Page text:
Moissanite is often used as a substitute for diamond in jewelry, and many people cannot readily tell the difference between these two stones. However, there are ways to tell them apart. Let’s see how you can distinguish between moissanite and diamond.
What Is Moissanite?
Moissanite is a form of silicon carbide that is relatively rare in nature. This material has hardness graded 9.5 on the Mohs scale – a rating that is very close to that of diamond, which is a 10 on the same scale. In addition, moissanite looks very similar to diamond and is often used as its imitation. Since naturally occurring moissanite is very rare, most of it is produced synthetically.
How Moissanite Is Different from Diamond
Although it resembles diamond, moissanite is actually very different in quite a few respects. Here are some of the most salient differences between these two stones:
Moissanite has more brilliance than diamond.
Moissanite is more brilliant and sparkly than a diamond with similar clarity, color, and cut. In addition, moissanite has the so-called “double refraction” property. This means that if you look through the top or the side of a polished round moissanite, the facets on the opposite side of the stone will appear doubled. In diamonds, you shouldn’t be able to see such an effect.
Moissanite has more “fire”.
The so-called “fire” effect is another name for dispersion, which refers to how a stone breaks down light into spectral colors. When light enters moissanite, the fire produced is more intense than that in diamond. So, if you hold a moissanite in front of your eye against a source of light, the flashes you will see should be bigger and more colorful than those you would observe in a diamond.
Moissanite weighs less than diamond.
Moissanite has lower density and specific gravity compared with pure diamond. What this means is that if you compare the weight of a moissanite and diamond of the same size, the moissanite will be lighter.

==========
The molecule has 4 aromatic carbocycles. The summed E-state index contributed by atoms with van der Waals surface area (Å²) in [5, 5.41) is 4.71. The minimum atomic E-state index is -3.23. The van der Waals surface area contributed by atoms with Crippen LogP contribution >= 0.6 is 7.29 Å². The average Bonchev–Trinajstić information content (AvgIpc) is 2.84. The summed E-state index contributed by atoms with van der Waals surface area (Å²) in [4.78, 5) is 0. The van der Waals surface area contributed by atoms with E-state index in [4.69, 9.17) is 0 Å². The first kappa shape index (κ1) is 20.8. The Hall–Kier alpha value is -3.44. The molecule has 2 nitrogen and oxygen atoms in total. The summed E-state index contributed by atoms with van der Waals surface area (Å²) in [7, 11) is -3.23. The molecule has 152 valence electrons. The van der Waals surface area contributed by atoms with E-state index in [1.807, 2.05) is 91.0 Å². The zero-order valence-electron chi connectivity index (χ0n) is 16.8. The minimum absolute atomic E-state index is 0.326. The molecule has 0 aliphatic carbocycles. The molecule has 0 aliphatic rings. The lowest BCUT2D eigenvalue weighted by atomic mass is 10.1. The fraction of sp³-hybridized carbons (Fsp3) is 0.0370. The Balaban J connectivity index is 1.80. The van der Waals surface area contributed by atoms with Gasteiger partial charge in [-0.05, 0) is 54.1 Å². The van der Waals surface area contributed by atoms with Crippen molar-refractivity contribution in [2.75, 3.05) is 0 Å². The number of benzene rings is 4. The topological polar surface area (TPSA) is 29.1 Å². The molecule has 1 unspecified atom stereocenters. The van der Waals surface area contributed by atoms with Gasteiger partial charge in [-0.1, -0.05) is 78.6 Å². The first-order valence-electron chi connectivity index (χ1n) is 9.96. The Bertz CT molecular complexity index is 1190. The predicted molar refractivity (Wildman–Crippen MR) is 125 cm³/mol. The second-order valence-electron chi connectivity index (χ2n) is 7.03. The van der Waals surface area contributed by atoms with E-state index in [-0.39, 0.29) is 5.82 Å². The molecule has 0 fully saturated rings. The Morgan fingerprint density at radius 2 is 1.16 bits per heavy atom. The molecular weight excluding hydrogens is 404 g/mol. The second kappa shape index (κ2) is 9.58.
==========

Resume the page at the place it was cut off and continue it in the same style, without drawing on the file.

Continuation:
Moissanite is much cheaper than diamond.
Moissanite costs a fraction of the price asked for a real diamond. For example, a moissanite can sell at 10-15% of the price of a diamond with similar clarity, color, cut, and size. However, while a low price tag can indicate that the stone is not a diamond, do not assume that you are being offered the real thing just because it is expensive – there are sellers that would be happy to offer you a fake stone at the price of a genuine diamond.
Moissanite has higher clarity than diamond, on average.
Most of the moissanite sold these days is created in a lab under controlled conditions that minimize internal flaws, and that’s why this stone usually has higher clarity than most diamonds. While having few inclusions doesn’t necessarily mean that a stone is moissanite, if its price is unusually low to boot, this can at least be a signal that you are not looking at a real diamond.
The Best Way to Identify Moissanite
The best way to tell whether a stone is a diamond or moissanite is to use a diamond tester or a moissanite tester.
Diamond testers identify whether a stone is a real diamond by analyzing how the material conducts heat or electricity. You should keep in mind that devices that use heat won’t be able to distinguish moissanite since its heat conductivity is very close to that of diamond. Electronic diamond testers, on the other hand, will be able to tell the difference. However, such a device may only be able to show you that the stone is not diamond, but not whether it is moissanite. Many diamond testers come with the option of identifying moissanite as well, but if your tool doesn’t have this capability, you won’t be able to tell for sure.
Moissanite testers are specifically designed to identify whether a stone is moissanite. They operate on the same principle as electronic diamond testers do, i.e., by inducing electric current that passes through the stone and measuring how it conducts electricity.For more information on diamonds: Read our Diamond Cut Quality Guide.
Important: We recommend that you only buy diamonds that you have seen and examined in detail. Each diamond is unique, and a mere description of color, cut and clarity is not sufficient, as even stones of the same grades might look different.